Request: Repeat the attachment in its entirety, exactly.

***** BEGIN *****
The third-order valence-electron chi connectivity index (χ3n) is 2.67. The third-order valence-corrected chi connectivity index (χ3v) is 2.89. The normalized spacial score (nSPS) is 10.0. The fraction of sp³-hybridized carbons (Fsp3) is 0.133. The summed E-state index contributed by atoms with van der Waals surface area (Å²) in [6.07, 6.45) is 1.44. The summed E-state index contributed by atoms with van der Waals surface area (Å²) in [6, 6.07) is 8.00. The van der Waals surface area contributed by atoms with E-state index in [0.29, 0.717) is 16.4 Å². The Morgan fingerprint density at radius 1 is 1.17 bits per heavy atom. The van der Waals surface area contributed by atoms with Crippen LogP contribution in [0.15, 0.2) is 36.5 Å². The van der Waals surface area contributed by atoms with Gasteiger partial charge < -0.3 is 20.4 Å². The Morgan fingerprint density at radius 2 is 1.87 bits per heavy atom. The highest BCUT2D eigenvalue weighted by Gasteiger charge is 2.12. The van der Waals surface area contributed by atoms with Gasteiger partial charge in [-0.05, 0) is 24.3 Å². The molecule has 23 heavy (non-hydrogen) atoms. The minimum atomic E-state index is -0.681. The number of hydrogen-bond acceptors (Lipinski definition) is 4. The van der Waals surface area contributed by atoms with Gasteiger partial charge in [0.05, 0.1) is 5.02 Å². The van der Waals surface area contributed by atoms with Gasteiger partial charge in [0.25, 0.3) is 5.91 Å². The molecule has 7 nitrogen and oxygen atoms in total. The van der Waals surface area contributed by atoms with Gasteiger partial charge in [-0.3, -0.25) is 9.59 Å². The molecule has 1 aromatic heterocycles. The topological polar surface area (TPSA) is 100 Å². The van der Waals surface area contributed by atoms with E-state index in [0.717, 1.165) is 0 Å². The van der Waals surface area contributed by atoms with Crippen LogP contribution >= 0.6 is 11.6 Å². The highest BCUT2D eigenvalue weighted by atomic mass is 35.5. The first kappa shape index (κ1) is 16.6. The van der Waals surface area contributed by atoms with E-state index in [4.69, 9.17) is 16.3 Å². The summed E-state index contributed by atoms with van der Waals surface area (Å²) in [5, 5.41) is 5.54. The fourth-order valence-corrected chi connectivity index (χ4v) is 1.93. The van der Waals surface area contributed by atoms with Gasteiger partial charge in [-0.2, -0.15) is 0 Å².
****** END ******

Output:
The third-order valence-electron chi connectivity index (χ3n) is 2.67. The third-order valence-corrected chi connectivity index (χ3v) is 2.89. The normalized spacial score (nSPS) is 10.0. The fraction of sp³-hybridized carbons (Fsp3) is 0.133. The summed E-state index contributed by atoms with van der Waals surface area (Å²) in [6.07, 6.45) is 1.44. The summed E-state index contributed by atoms with van der Waals surface area (Å²) in [6, 6.07) is 8.00. The van der Waals surface area contributed by atoms with E-state index in [0.29, 0.717) is 16.4 Å². The Morgan fingerprint density at radius 1 is 1.17 bits per heavy atom. The van der Waals surface area contributed by atoms with Crippen LogP contribution in [0.15, 0.2) is 36.5 Å². The van der Waals surface area contributed by atoms with Gasteiger partial charge < -0.3 is 20.4 Å². The Morgan fingerprint density at radius 2 is 1.87 bits per heavy atom. The highest BCUT2D eigenvalue weighted by Gasteiger charge is 2.12. The van der Waals surface area contributed by atoms with Gasteiger partial charge in [-0.05, 0) is 24.3 Å². The molecule has 23 heavy (non-hydrogen) atoms. The minimum atomic E-state index is -0.681. The number of hydrogen-bond acceptors (Lipinski definition) is 4. The van der Waals surface area contributed by atoms with Gasteiger partial charge in [0.05, 0.1) is 5.02 Å². The van der Waals surface area contributed by atoms with Gasteiger partial charge in [0.25, 0.3) is 5.91 Å². The molecule has 7 nitrogen and oxygen atoms in total. The van der Waals surface area contributed by atoms with Gasteiger partial charge in [-0.3, -0.25) is 9.59 Å². The molecule has 1 aromatic heterocycles. The topological polar surface area (TPSA) is 100 Å². The van der Waals surface area contributed by atoms with E-state index in [0.717, 1.165) is 0 Å². The van der Waals surface area contributed by atoms with Crippen LogP contribution >= 0.6 is 11.6 Å². The highest BCUT2D eigenvalue weighted by atomic mass is 35.5. The first kappa shape index (κ1) is 16.6. The van der Waals surface area contributed by atoms with E-state index in [4.69, 9.17) is 16.3 Å². The summed E-state index contributed by atoms with van der Waals surface area (Å²) in [5, 5.41) is 5.54. The fourth-order valence-corrected chi connectivity index (χ4v) is 1.93. The van der Waals surface area contributed by atoms with Gasteiger partial charge in [-0.2, -0.15) is 0 Å².